Blog by: Yash
The disruptive innovations brought about by Kerry Packer’s World Series Cricket in the 1970s changed the game forever.
The concepts of coloured kits, use of white balls and black sightscreens, and matches being played under floodlights gained a lot of popularity. The cricket purists in England balked at the idea, but there was no denial that the changes would be given a try on the English soil sooner than later.
The one major hurdle in implementing the radical changes in England was that the only stadia with floodlights were the football ones, which were not easily accessible due to Football League commitments.
The disadvantage of playing cricket in a football ground was that the field was longer and narrower, and any decent hit played sideways was almost assured of a boundary. There had been a trial game at Highbury (Arsenal’s home-ground) way back in the 1950s, but that was a benefit match, and wasn’t taken very seriously.
Surrey took the initiative in 1980 to organize a game at Stamford Bridge, Chelsea FC’s home-ground, and roped in the West Indies cricket team, which was touring England then, to play a match there on August 24.
The idea of using the venue for hosting cricket matches was approved by none other than Packer himself, who had previously sent scouts to England to explore venues where he could host WSC matches.
Surrey’s manager Micky Stewart stressed that the proposed game was a serious one and not just a gimmick, “This is will be a highly competitive match and not just a staged event.”
Harry Brind, who was a groundsman at Stamford Bridge, also held the same post at The Oval. Having expertise in preparing grounds for cricket matches, he was brought it to supervise the work for the match.
A drop-in wicket preparation proved too problematic, and an artificial pitch was used instead. Also, Chelsea’ electronic scoreboard was unable to display the relatively more complicated cricket scores, and hence a mobile scoreboard was borrowed from Essex.
Dug outs were set up for players to be seated, while not playing on the field. (Interestingly, dug outs later made a re-entry in cricket with the advent of the Twenty20 format.)
Unfortunately for Surrey, their Gillette Cup semifinal game was spilled over to the second day due to rain, and they were unable to participate at Stamford Bridge, in a game which was their brainchild. They had specially ordered chocolate brown kit for the occasion, and were unable to show that off to the public.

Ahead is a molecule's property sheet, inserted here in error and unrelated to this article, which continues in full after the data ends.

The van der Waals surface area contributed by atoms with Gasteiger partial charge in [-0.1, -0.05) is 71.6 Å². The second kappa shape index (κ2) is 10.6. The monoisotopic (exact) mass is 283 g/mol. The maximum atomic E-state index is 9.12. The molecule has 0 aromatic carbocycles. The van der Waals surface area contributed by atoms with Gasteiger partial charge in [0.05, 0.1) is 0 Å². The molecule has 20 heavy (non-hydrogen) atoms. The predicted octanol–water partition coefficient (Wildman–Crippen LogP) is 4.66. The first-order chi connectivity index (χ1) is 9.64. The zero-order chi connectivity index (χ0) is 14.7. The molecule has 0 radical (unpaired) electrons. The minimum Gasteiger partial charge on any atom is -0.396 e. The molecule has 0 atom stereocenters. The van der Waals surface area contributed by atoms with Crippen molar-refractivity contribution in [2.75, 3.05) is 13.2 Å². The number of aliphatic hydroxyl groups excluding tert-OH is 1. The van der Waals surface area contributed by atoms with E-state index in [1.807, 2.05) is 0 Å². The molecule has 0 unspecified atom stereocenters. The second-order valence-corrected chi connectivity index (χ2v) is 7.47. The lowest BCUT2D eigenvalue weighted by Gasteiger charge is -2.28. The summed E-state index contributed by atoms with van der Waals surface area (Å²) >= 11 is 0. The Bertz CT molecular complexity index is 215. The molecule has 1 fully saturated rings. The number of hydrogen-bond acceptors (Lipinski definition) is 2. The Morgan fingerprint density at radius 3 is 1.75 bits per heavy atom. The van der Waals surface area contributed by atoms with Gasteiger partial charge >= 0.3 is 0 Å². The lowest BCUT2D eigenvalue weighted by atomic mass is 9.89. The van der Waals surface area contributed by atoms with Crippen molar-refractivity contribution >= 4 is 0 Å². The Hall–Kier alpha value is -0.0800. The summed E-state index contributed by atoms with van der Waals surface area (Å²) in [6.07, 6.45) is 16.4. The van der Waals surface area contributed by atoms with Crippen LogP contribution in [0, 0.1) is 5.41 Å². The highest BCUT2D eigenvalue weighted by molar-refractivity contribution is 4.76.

Essex stepped in for Surrey instead, and the game started at 5:30 pm. West Indies batted first and made a slow and cautious start, and Viv Richards took 15 minutes to get off the mark.
However, he soon found his mojo and blasted 53 runs in the next 18 minutes, which included 20 runs off four consecutive deliveries from David Acfield.
Collis King continued the form that he displayed in the 1979 World Cup final with a brutal innings of 56, which included a six that broke an umbrella of a spectator.
Faoud Bacchus joined the fun as he scored a quickfire 87 not out, with 6 sixes, and West Indies scored 247 for 9 in 40 overs. John Lever took 4 wickets while Graham Gooch picked up 3.
In reply, Essex had a slow start as well, and they lost their wicket at the score of 14 in the fourth over. Graham Gooch and Ken McEwan decided to pick up the tempo, and a flurry of runs followed.
Gooch particularly, was on a rampage as he hit 10 sixes, including 3 of them off consecutive deliveries from Richards. McEwan supported Gooch brilliantly in the chase.
At about 9 pm, with the score at 192 for 1 off 28 overs (Gooch on 111* and McEwan on 67*), persistent rain led to the game being abandoned. Essex was awarded the game by virtue of them having the faster run-rate, and Gooch was declared the man-of-the-match for his all-round display.
Despite the weather curtailing the match, the event was deemed successful. The official attendance of spectators was 11,073 and more than £50,000 was generated with ticket sales and sponsorship.
Two days after the match, Chelsea played a 2-2 draw with Wrexham at Stamford Bridge. As the game was reaching its completion, the bored crowd chanted “We want cricket!”
In the following year, there was a county tournament played on football grounds after seeing the success of the game at Stamford Bridge. However, it was a commercial failure as interest levels were surprisingly low.
But the evening of August 24, 1980 at Stamford Bridge laid down the foundation for cricket to be played under floodlights in England, something which caught the trend almost a decade later, and now is widely popular all across the world.